Johnson & Johnson said its blockbuster drug Stelara was effective in treating a chronic bowel disease in a late-stage trial evaluating patients who did not respond to other therapies.
A phase 3 clinical study called Unifi compared two intravenous doses of the drug against placebo in treating moderate to severe ulcerative colitis, a disease that causes long-lasting inflammation and ulcers in the digestive tract and the large intestine.
Of the 961 patients that were evaluated after eight weeks, 15.6% of those that received a standard 130-milligram dose and 15.5% of those that received a dose tied to their weight had clinical remission and showed no sign of the disease. This compares to 5.3% for those that took a placebo.
After undergoing endoscopy, 26.3% and 27% of patients treated with the two doses of Stelara had experienced healing, respectively. About 13.8% of those that took placebo achieved the same result.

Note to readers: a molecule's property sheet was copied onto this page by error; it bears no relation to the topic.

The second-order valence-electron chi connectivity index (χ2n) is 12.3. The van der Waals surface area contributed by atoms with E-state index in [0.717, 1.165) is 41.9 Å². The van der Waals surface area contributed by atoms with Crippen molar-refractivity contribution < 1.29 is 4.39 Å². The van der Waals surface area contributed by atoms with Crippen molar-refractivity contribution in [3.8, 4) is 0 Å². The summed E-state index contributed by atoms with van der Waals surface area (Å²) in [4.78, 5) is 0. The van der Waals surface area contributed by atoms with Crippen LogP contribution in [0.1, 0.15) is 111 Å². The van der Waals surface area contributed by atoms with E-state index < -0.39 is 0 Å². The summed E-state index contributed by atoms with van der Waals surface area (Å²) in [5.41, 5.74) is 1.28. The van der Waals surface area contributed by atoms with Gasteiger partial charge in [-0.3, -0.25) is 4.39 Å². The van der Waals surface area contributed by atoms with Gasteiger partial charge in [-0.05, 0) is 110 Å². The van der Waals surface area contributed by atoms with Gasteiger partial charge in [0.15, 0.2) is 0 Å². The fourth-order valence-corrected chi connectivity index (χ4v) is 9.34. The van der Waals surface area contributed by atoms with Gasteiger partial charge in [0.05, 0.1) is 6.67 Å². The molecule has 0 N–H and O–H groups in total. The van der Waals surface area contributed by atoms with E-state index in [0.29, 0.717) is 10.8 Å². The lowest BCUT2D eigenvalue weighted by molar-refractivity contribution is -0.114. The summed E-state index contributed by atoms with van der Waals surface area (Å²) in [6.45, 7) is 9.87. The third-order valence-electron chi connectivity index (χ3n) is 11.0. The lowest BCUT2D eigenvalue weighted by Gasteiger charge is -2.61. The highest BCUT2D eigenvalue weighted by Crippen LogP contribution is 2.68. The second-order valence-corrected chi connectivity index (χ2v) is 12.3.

Meanwhile, 51.3% and 61.8% of subjects that were treated with the two doses of Stelara achieved a clinical response, respectively. This compares to 31.3% of patients receiving placebo.
J&J said one patient under the 6-milligram/kilogram dosage died during the treatment due to liver damage, while other side effects were consistent through the three arms of the study.
The findings will be presented at the American College of Gastroenterology Scientific Meeting 2018 scheduled for later today.
Stelara secured $2.4 billion in sales for the first six months of 2018, a 33% increase year over year, and the drug is already approved for plaque psoriasis, psoriatic arthritis and Crohn's disease.